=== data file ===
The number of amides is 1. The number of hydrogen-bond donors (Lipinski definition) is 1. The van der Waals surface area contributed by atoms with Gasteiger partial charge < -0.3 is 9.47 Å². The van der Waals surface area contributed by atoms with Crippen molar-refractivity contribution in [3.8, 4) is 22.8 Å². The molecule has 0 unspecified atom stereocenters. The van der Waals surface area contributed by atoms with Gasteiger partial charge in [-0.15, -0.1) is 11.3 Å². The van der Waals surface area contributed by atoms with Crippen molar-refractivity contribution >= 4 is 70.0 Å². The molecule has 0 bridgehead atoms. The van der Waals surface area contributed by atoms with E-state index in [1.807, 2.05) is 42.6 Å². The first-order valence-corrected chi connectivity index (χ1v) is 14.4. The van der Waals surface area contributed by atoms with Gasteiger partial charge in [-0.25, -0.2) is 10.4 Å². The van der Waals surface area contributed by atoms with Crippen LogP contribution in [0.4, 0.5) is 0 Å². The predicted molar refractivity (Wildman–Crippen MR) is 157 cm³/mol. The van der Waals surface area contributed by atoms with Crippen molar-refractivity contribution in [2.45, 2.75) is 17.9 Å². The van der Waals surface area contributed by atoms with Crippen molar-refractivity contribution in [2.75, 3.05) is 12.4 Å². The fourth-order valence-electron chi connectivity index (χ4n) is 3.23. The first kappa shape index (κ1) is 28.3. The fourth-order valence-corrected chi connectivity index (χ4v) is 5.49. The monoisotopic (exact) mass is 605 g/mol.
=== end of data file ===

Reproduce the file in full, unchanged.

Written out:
The number of amides is 1. The number of hydrogen-bond donors (Lipinski definition) is 1. The van der Waals surface area contributed by atoms with Gasteiger partial charge < -0.3 is 9.47 Å². The van der Waals surface area contributed by atoms with Crippen molar-refractivity contribution in [3.8, 4) is 22.8 Å². The molecule has 0 unspecified atom stereocenters. The van der Waals surface area contributed by atoms with Gasteiger partial charge in [-0.15, -0.1) is 11.3 Å². The van der Waals surface area contributed by atoms with Crippen molar-refractivity contribution >= 4 is 70.0 Å². The molecule has 0 bridgehead atoms. The van der Waals surface area contributed by atoms with E-state index in [1.807, 2.05) is 42.6 Å². The first-order valence-corrected chi connectivity index (χ1v) is 14.4. The van der Waals surface area contributed by atoms with Gasteiger partial charge in [-0.25, -0.2) is 10.4 Å². The van der Waals surface area contributed by atoms with Crippen LogP contribution in [0.4, 0.5) is 0 Å². The predicted molar refractivity (Wildman–Crippen MR) is 157 cm³/mol. The van der Waals surface area contributed by atoms with Crippen molar-refractivity contribution in [2.45, 2.75) is 17.9 Å². The van der Waals surface area contributed by atoms with Crippen molar-refractivity contribution in [2.75, 3.05) is 12.4 Å². The fourth-order valence-electron chi connectivity index (χ4n) is 3.23. The first kappa shape index (κ1) is 28.3. The fourth-order valence-corrected chi connectivity index (χ4v) is 5.49. The monoisotopic (exact) mass is 605 g/mol.